Publication: North Caucasus Weekly Volume: 6 Issue: 43

Early in November, the Kavkazcenter website posted a short video film showing Chechen rebel president Abdul-Khalim Sadulaev visiting secret bases in the mountains to meet with rank-and-file guerrillas. One can see Sadulaev sitting and eating together with mujahideen and answering their questions. The most surprising aspect of the visit was that Sadulaev speaks with the militants in Russian, which means that the group of militants with whom he was speaking did not consist of Chechens alone. It is the first clear confirmation of information suggesting that an increasing number of non-Chechen fighters are joining the insurgency. In his speech on the video, Sadulaev Abdul-Khalim speaks not only about Chechnya but also about Dagestan. Sitting in the center, he has the commander of the Chechen Eastern Front on his left and Rappani Khalilov, the leader of the Dagestani insurgency, on his right. It can be inferred from Sadulaev’s speech that, in addition to Chechens, his audience included Avars and Laks, two minority groups in multiethnic Dagestan.

Another interesting aspect of the film lies in its title: “Sheikh Abdul-Khalim Sadulaev visits bases in the south of Chechnya,” with no mention of Sadulaev’s title as the separatist Chechen government’s president.

Almost simultaneously with the release of the film, a group of radical Chechens—Movladi Udugov, the rebel spokesman; Saad Minkhailov, a political scientist; and Usuf Ibragim, a journalist—held an Internet session to discuss the future of Chechnya and the North Caucasus after “the expulsion of the occupiers.” The main theme of their discussion was that it was useless now to talk only about independence. Kavkazcenter posted the exchange on November 7.

“The issue has already left the borders of Chechnya,” said Usuf Ibragim. “One should understand that not only the problem of Chechnya, but the problem of the whole North Caucasus will have to be resolved. Our enemies speak for us, saying that we are talking about a territory from sea to sea. And we, too, recognize that it would not make sense to limit ourselves to 17,000 square kilometers [the area of Chechnya].” Ibragim added that it was not only the opinion of the separatists, but also of the Muslims of the North Caucasus, who “demonstrate their choice by organizing military jamaats.”

Following Ibragim, Movladi Udugiv raised the issue of Abdul-Khalim’s status. “Mujahideen of Dagestan, Ingushetia, Kabardino-Balkaria and Karachaevo-Cherkessia had given an oath to Sheikh Abdul-Khalim. It is well known that Abdul-Khalim is the president of Ichkeria. In this case one can ask: if the Muslims of the Caucasian regions gave an oath to Sheikh Abdul-Khalim, does it mean that he is the Emir (the ruler) of these territories? If it is so, his power cannot be limited to the Chechen leadership.”

Udugov’s words explain why the session was organized: to prepare public opinion for declaring Sadulaev the leader of the Caucasus rather than of Chechnya alone.

It is likely that this is not simply Udugov’s idea, but a new strategy of the Chechen separatists. In a statement posted by the separatist Chechenpress website on September 17, Sadulaev openly declared: “Russia will not only leave Chechnya, but also the Caucasus.”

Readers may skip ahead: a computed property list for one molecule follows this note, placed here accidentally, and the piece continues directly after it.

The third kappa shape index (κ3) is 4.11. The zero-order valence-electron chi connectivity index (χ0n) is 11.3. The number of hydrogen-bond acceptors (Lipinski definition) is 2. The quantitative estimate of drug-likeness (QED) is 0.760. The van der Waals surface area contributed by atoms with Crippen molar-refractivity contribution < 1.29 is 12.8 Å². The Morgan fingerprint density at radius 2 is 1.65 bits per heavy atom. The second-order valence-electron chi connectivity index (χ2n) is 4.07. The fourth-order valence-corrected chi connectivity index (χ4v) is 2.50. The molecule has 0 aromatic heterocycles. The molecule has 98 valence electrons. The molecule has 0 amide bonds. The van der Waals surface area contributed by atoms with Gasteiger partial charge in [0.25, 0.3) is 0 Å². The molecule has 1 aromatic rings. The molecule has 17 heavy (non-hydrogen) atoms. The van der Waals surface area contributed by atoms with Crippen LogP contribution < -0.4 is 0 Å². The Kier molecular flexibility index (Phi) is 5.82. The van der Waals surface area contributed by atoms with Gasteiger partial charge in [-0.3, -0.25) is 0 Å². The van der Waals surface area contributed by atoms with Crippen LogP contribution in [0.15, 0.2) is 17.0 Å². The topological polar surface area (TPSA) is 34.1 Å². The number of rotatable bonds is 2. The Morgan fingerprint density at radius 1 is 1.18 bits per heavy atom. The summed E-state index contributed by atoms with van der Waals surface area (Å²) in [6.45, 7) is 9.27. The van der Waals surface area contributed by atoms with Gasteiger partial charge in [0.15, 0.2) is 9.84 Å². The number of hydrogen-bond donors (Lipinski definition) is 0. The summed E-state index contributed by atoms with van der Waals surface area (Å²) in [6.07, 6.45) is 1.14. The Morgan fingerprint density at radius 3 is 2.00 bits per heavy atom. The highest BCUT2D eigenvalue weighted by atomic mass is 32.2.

The rebels explain the legitimacy of Sadulaev’s new status by Sharia Islamic law. “Sheikh Abdul-Khalim has become the most legitimate leader of Chechnya and of the North Caucasus since the time of Sheikh Mansur, Imam Shamil, and Sheik Uzun-Khadzhi [leaders of the anti-Russian rebellions in the Caucasus in the 18th and the 19th centuries],” Udugov declared. “The Muslims of the Caucasus have reconstructed the Sharia legitimacy of the Islamic state de-facto and de jure.” According to the Islamic doctrine used by the rebels, Sadulaev’s legitimacy as a Caucasian leader is based on his status as Sheikh, the highest religious position in the Muslim world, and all the Muslims of the region should obey him because he is directing a jihad against the enemies of Islam.

Clearly, the separatists no longer see any sense in claiming that they have spread the war beyond Chechnya in order to force the Kremlin to negotiate with them about the status of the republic. Even if they wanted to do so, their allies in other Caucasian regions would not let them do this. In Shamil Basaev’s letter to Vladimir Putin, which was handed over to the Russian authorities by the terrorist group that had seized the school in Beslan, the Chechen warlord offered to stop the rebels’ armed struggle in the republics of the North Caucasus in exchange of for recognition of Chechen independence. The commanders of the non-Chechen rebel groups were furious at Basaev’ proposal. They did not like the idea that the Chechens just wanted to use them to achieve their personal goals. Clearly, the insurgency in Kabardino-Balkaria or Dagestan will not just give up after the end of the Chechen war.

At the same time, the Chechen rebels do not want to look like imperialists who fight to control new territories and impose their leadership on neighboring nations. They want the situation to look as if the spread of the war was provoked by Russian policy in the Caucasus. “Today the nations of Russia are awake,” Sadulaev declared in a statement posted by Chechenpress on November 11. “Having no other methods to fight Russian policy, the uprising groups have become comrades-in-arms of the Chechen fighters.” However, the rebel leader did not hide the leading role of the Chechen resistance by saying that the Chechen militants will help the insurgents in other regions of Russia by all means. We can see now that this assistance is not confined to the military sphere, but goes wider, with Sadulaev becoming the political leader of the North Caucasian anti-Russian resistance.